NASA-funded wildlife monitoring project aims to speed research into action to help conserve species
In an era where climate change, habitat loss, poaching and other human impacts put many species at risk, there is a need to understand where animals go and what they need to thrive.
A new NASA-funded project — Room to Roam: Yellowstone to Yukon Wildlife Movements (Room2Roam) — aims to accelerate data analysis and coordination to improve wildlife management efforts across borders. The ambitious effort includes a regional network of partners in a major migration corridor of western North America.
The Yellowstone to Yukon region extends more than 3,400 kilometers from the Greater Yellowstone Ecosystem in the western United States to the Arctic Circle in the Yukon Territory of Canada. Coordinated conservation work in this region led to increases in protected land and public support for maintaining migration corridors in the region.
“Connecting spaces and species, diverse communities and peoples, and people to nature are key components of Y2Y’s work across the entire region — and borders,” says Dr. Jodi Hilty, president and chief scientist of the Yellowstone to Yukon Conservation Initiative.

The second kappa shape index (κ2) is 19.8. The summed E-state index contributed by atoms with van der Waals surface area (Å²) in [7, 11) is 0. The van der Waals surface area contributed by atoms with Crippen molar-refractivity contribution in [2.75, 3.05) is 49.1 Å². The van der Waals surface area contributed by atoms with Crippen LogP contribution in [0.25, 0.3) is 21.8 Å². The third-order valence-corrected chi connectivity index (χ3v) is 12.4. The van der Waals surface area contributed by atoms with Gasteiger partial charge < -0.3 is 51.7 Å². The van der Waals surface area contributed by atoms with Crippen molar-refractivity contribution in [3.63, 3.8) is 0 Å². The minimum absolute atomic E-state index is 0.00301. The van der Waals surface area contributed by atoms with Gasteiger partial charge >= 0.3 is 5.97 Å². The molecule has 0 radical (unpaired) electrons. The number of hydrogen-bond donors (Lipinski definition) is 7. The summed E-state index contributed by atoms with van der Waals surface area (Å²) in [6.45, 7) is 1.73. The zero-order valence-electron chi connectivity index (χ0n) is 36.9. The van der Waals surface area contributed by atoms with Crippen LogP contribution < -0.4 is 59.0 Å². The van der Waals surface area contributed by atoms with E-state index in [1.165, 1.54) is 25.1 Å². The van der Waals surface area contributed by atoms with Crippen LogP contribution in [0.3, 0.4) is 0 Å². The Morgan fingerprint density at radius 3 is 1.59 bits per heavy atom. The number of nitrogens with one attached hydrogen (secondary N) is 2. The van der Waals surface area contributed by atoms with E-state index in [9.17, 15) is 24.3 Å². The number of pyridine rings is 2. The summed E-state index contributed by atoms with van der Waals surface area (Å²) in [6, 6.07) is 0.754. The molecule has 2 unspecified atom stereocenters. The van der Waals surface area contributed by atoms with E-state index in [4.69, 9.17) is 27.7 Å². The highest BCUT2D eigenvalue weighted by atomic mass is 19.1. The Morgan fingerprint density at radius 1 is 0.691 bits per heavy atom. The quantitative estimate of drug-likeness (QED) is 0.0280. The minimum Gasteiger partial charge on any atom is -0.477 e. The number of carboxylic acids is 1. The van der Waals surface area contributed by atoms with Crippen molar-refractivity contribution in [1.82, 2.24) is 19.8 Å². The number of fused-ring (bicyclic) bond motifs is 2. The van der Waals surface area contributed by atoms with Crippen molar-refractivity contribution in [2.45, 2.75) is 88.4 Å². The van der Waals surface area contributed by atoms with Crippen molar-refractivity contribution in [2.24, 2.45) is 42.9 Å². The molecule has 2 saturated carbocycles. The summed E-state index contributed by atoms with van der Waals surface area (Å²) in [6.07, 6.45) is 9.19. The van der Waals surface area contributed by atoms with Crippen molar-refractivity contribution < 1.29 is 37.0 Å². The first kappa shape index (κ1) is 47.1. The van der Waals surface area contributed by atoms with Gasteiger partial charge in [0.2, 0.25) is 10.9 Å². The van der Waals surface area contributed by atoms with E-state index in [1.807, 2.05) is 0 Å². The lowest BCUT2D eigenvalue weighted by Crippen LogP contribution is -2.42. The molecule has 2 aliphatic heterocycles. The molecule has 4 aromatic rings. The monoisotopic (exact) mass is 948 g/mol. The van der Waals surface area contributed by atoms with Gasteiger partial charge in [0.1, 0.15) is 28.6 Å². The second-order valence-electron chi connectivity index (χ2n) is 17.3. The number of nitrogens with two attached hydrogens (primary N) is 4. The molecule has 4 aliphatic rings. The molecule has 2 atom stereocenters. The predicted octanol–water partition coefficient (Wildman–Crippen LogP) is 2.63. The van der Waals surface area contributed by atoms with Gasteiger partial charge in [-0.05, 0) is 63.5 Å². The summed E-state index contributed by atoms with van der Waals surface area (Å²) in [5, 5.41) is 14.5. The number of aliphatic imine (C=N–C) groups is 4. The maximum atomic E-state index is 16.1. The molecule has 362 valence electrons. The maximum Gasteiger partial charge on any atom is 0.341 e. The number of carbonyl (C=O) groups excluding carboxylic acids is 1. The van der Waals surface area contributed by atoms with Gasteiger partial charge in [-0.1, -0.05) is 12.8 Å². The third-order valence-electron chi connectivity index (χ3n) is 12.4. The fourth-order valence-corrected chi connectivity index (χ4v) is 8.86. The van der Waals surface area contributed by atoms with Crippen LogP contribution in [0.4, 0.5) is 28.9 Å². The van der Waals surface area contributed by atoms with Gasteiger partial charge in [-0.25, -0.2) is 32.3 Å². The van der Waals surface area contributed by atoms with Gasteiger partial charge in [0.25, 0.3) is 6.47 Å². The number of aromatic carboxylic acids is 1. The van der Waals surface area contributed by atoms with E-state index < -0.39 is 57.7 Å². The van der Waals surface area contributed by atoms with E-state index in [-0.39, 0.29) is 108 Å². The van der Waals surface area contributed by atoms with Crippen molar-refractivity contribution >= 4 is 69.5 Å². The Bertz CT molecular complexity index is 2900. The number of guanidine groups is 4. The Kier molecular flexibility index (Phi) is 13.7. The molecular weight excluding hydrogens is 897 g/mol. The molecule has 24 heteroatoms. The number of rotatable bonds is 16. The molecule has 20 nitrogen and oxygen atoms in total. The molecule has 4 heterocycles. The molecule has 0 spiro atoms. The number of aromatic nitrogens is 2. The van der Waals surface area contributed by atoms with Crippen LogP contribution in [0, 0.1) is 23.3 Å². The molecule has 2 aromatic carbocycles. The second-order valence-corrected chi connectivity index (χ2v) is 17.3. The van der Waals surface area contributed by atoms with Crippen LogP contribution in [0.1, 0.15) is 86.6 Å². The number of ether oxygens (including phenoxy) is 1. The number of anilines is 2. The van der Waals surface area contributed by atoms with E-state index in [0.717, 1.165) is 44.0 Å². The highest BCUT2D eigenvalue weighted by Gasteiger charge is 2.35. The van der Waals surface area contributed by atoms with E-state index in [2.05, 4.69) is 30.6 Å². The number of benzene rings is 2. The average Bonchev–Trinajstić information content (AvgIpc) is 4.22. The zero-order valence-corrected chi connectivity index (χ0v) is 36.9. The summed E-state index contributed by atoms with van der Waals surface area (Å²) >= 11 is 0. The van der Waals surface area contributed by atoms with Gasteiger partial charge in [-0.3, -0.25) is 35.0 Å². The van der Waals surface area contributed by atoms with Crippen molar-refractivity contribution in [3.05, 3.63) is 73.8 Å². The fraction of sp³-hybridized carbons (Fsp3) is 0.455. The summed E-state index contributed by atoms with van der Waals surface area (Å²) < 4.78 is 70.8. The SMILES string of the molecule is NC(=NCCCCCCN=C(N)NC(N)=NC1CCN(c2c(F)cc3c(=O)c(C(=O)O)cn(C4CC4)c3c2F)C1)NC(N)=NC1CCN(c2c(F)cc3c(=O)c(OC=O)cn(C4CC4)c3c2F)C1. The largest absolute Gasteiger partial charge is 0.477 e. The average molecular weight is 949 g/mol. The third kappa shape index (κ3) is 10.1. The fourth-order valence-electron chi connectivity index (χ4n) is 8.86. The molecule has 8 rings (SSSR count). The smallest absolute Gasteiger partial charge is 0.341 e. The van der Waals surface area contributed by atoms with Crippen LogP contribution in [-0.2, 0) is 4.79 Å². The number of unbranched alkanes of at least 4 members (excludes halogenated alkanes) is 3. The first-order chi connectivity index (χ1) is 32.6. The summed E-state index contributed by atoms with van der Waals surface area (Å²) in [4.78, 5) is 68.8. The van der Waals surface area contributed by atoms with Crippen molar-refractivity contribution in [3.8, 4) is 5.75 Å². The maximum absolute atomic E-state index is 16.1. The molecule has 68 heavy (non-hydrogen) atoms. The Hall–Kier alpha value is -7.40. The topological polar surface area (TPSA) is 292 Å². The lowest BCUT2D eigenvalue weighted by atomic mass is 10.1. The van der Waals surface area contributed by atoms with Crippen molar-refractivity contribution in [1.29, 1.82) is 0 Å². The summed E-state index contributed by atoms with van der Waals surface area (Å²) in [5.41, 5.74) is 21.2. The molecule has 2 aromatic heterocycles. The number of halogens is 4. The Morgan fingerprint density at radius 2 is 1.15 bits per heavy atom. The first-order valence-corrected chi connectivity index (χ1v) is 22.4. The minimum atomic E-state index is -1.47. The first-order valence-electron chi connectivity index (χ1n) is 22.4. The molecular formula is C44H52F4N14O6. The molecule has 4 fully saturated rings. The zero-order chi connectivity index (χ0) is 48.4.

“This unique partnership will also help us better understand the needs of important species, from grizzly bears to caribou and more. This research is critical to advance large-scale conservation, interconnected landscapes and wildlife corridors at the scale nature needs.”
Remote sensing devices like cameras and animal tracking tags are behind the latest approaches that scientists and wildlife managers use to manage and conserve wildlife populations. Tools developed by Room2Roam will offer opportunities to strengthen work in the Yellowstone-to-Yukon region, and to repeat the region’s successes in the world’s other iconic migration corridors.
“Agencies and conservation groups worldwide use Movebank to securely store and share wildlife monitoring data,” says Sarah Davidson, the data curator for Movebank and co-ordinator of the Room2Roam project.